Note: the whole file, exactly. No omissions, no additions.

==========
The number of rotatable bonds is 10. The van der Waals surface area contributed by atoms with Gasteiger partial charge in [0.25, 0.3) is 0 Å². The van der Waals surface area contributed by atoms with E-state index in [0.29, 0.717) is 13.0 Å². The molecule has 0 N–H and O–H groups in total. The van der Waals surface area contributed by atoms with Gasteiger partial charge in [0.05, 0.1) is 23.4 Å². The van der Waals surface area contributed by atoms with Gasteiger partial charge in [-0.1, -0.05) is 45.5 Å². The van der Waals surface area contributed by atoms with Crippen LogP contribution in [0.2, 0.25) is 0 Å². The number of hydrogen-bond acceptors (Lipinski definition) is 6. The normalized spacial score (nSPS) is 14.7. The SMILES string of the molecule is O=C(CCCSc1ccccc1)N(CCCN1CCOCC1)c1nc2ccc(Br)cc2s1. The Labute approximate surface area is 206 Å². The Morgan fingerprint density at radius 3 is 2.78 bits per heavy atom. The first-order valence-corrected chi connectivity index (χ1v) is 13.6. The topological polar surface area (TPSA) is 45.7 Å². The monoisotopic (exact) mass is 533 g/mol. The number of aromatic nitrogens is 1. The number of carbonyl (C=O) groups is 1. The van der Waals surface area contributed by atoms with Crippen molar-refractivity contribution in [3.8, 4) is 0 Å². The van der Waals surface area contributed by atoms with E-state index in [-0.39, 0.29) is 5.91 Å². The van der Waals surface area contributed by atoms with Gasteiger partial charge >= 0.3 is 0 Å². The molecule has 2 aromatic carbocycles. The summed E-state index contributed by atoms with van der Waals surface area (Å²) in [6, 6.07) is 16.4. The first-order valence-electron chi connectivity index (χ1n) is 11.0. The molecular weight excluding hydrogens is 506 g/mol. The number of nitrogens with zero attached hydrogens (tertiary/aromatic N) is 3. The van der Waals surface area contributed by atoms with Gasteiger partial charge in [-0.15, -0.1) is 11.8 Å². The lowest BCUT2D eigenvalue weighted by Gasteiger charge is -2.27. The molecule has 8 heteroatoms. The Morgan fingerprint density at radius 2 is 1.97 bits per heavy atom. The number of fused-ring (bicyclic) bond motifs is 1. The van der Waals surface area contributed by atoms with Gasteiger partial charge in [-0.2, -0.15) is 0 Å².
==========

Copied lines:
The number of rotatable bonds is 10. The van der Waals surface area contributed by atoms with Gasteiger partial charge in [0.25, 0.3) is 0 Å². The van der Waals surface area contributed by atoms with E-state index in [0.29, 0.717) is 13.0 Å². The molecule has 0 N–H and O–H groups in total. The van der Waals surface area contributed by atoms with Gasteiger partial charge in [0.05, 0.1) is 23.4 Å². The van der Waals surface area contributed by atoms with Gasteiger partial charge in [-0.1, -0.05) is 45.5 Å². The van der Waals surface area contributed by atoms with Crippen LogP contribution in [0.2, 0.25) is 0 Å². The number of hydrogen-bond acceptors (Lipinski definition) is 6. The normalized spacial score (nSPS) is 14.7. The SMILES string of the molecule is O=C(CCCSc1ccccc1)N(CCCN1CCOCC1)c1nc2ccc(Br)cc2s1. The Labute approximate surface area is 206 Å². The Morgan fingerprint density at radius 3 is 2.78 bits per heavy atom. The first-order valence-corrected chi connectivity index (χ1v) is 13.6. The topological polar surface area (TPSA) is 45.7 Å². The monoisotopic (exact) mass is 533 g/mol. The number of aromatic nitrogens is 1. The number of carbonyl (C=O) groups is 1. The van der Waals surface area contributed by atoms with Crippen molar-refractivity contribution in [3.8, 4) is 0 Å². The van der Waals surface area contributed by atoms with E-state index in [-0.39, 0.29) is 5.91 Å². The van der Waals surface area contributed by atoms with Gasteiger partial charge >= 0.3 is 0 Å². The molecule has 2 aromatic carbocycles. The summed E-state index contributed by atoms with van der Waals surface area (Å²) in [6, 6.07) is 16.4. The first-order valence-electron chi connectivity index (χ1n) is 11.0. The molecular weight excluding hydrogens is 506 g/mol. The number of nitrogens with zero attached hydrogens (tertiary/aromatic N) is 3. The van der Waals surface area contributed by atoms with Gasteiger partial charge in [-0.15, -0.1) is 11.8 Å². The lowest BCUT2D eigenvalue weighted by Gasteiger charge is -2.27. The molecule has 8 heteroatoms. The Morgan fingerprint density at radius 2 is 1.97 bits per heavy atom. The number of fused-ring (bicyclic) bond motifs is 1. The van der Waals surface area contributed by atoms with Gasteiger partial charge in [-0.2, -0.15) is 0 Å².